GLOBE, Ariz. -- An 86-year-old man described Friday how he and his wife spent five grueling days stranded in their car in the rugged Arizona mountains during a snow storm, watching his spouse collapse to her death in the freezing cold as they tried to walk for help.
Dana Davis of Albuquerque, N.M., spoke at a news conference Friday at the hospital where is recovering and is in good condition, despite walking eight miles and spending a night under a tree after losing his wife.
He said he and his 82-year-old wife Elizabeth rationed sandwiches, cookies, chocolate bars and juice. Elizabeth wrote letters to her children and grandchildren. They ran the engine on their Buick at night to stay warm, but finally ran out of gas on Tuesday and decided to venture out for help.
They bundled up in multiple layers and put socks on their hands for warmth. But it was too much for Elizabeth, known as Betty. Dana Davis said she only made it about 15 to 20 feet.
"She was pretty convinced she was not going to get out of there," he said. "Me, I'm pretty stubborn. I was going to walk until I found someone."
He knew he would have to forge ahead to survive, so he moved her body off the road and kept walking. He strung pieces of yarn along his route -- his wife was an avid knitter -- to guide rescuers to the body, and authorities returned the fabric on Friday at the news conference.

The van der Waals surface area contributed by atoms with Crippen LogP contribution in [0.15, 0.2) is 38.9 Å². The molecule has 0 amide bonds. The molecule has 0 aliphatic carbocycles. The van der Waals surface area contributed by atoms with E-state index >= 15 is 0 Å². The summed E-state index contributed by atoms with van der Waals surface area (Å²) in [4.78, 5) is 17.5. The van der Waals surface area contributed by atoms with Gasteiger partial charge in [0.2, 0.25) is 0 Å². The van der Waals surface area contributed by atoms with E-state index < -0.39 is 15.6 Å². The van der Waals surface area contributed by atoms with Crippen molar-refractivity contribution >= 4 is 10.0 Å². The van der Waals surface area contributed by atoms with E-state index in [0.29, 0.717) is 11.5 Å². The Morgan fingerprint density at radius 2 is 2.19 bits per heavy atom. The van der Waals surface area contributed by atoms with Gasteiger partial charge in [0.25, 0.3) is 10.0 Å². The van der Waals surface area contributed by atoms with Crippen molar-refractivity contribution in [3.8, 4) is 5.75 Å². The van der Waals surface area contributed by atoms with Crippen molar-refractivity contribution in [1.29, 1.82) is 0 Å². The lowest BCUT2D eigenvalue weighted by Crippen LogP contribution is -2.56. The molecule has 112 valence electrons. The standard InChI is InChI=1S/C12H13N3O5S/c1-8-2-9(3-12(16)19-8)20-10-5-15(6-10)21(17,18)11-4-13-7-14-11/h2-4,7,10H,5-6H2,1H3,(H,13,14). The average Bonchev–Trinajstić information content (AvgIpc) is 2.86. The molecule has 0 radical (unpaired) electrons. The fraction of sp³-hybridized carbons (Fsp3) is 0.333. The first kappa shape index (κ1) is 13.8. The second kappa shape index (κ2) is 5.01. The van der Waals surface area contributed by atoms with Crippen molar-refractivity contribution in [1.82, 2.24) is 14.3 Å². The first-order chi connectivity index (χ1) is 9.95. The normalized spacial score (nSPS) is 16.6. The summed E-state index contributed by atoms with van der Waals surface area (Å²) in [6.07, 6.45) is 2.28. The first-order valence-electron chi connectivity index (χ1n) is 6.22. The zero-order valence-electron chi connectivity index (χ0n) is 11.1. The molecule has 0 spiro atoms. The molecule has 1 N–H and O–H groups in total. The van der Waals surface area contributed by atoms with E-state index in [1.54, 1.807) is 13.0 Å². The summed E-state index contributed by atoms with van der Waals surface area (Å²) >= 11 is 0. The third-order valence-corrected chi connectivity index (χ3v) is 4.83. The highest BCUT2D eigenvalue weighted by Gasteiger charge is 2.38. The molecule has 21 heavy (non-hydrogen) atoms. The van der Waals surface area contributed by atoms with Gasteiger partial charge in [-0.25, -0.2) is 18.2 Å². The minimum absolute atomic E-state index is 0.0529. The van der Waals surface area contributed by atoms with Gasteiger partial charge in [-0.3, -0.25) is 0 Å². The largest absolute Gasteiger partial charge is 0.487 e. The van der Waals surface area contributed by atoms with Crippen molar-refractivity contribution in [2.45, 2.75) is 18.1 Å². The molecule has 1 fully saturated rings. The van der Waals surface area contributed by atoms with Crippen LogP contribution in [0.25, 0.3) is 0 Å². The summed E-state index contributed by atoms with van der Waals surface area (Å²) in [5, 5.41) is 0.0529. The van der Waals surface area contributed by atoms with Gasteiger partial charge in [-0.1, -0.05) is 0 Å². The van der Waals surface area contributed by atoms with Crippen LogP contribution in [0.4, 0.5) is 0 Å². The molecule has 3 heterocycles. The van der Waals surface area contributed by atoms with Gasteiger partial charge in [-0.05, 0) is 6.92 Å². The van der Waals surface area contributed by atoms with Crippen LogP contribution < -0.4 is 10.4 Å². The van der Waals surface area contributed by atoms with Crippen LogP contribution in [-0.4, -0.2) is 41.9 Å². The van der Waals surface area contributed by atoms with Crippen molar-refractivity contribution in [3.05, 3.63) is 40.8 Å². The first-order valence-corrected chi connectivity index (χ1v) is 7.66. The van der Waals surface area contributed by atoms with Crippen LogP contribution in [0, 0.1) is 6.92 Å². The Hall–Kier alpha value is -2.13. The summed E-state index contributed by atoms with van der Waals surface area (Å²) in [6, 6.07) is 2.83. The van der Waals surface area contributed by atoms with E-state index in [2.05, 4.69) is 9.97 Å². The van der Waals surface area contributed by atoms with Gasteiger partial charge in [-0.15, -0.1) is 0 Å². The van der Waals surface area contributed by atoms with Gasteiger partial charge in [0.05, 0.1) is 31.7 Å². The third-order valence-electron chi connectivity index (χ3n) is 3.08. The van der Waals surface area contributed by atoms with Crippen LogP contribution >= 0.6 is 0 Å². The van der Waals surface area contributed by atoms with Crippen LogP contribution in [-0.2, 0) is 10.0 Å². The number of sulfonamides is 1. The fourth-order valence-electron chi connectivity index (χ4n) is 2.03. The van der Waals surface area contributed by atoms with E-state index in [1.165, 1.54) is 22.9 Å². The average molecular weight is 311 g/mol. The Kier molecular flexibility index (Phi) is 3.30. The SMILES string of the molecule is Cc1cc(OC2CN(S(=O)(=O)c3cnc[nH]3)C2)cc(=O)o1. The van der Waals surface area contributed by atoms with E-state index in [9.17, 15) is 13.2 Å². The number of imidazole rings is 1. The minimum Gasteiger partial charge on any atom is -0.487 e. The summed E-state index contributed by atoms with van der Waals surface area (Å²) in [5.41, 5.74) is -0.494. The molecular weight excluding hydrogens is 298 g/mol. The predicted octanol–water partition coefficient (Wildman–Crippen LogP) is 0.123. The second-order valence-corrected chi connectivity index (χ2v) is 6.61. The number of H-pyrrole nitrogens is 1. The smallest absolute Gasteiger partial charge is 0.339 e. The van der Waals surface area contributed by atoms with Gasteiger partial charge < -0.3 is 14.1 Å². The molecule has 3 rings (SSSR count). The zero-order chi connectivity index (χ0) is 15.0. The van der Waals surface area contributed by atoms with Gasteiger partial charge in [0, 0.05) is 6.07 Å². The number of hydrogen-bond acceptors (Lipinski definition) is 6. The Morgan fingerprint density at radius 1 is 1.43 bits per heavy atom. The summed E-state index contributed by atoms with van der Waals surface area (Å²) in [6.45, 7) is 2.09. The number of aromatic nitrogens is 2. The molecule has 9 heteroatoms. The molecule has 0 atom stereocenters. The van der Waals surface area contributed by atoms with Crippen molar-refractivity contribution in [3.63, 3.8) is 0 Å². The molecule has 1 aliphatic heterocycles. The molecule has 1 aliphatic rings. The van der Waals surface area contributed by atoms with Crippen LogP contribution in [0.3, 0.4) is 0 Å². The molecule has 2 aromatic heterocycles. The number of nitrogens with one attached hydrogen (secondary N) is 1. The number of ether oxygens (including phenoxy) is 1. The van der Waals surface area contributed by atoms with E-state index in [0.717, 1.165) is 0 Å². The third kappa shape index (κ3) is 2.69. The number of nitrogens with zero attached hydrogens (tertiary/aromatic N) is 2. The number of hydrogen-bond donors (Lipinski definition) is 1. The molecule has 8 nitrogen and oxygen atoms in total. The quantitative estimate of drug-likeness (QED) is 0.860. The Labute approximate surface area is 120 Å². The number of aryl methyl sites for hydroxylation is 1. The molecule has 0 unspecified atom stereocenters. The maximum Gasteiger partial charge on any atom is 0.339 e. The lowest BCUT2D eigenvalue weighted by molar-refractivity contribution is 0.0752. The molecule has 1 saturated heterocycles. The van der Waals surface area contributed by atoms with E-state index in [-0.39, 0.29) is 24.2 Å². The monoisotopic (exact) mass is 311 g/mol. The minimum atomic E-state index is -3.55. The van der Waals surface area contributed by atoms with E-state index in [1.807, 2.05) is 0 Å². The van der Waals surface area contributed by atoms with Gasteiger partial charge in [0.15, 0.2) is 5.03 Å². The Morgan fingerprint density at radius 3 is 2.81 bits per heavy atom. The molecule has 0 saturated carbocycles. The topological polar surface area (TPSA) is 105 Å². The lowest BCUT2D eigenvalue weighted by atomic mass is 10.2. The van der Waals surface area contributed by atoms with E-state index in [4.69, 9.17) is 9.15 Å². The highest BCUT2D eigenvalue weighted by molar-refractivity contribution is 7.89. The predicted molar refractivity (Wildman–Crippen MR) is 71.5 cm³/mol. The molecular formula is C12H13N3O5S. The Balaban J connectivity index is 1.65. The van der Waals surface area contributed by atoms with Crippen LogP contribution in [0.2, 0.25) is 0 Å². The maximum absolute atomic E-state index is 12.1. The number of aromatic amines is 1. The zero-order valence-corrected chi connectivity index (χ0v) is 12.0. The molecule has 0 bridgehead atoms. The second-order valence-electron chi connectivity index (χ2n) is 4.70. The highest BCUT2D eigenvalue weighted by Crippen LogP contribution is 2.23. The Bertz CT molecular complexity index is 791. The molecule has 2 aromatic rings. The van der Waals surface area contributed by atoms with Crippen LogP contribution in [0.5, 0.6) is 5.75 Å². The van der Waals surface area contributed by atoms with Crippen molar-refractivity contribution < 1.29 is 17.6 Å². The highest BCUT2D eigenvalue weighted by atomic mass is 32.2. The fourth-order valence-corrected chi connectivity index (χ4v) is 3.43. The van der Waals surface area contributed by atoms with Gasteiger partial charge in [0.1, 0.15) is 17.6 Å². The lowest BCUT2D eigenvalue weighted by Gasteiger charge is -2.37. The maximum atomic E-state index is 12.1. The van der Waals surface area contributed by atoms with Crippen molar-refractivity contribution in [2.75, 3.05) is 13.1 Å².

He walked from 10 a.m. until sunset and found a spot under a tree to spend the night. The next day, he resumed his walk in attempt to find any sense of civilization as he encountered snow that was piled several feet high along the road.
Finally, an officer with the San Carlos Apache Indian Reservation appeared in an SUV and he was saved. His yarn and other markers led them back to his wife of more than 60 years.
The couple had been visiting a nephew in the Phoenix suburb of Chandler. They set out along U.S. 60 rather than the interstate on Dec. 1 because they wanted to visit a wildlife refuge near Socorro, N.M. The Davises were passionate travelers, including trips to Asia, South America and the jungles of Borneo to watch orangutans.
They accidentally ended up on a different highway. Realizing their mistake, the couple consulted a map and decided to take a forest road that connects back to the main road.
"I should have turned around right then and gone about 5 miles back to where I had turned in," Davis said. "So, I goofed right there."
The couple drove their Buick for miles up the forest road, but eventually the transmission went out. The couple did not have a cell phone, but there is no service in that area.
When asked at the news conference how he is coping, Davis said: "It really hasn't hit me that hard yet ... I don't feel as though I really realize she's gone."
Associated Press writer Jeri Clausing in Albuquerque contributed to this story.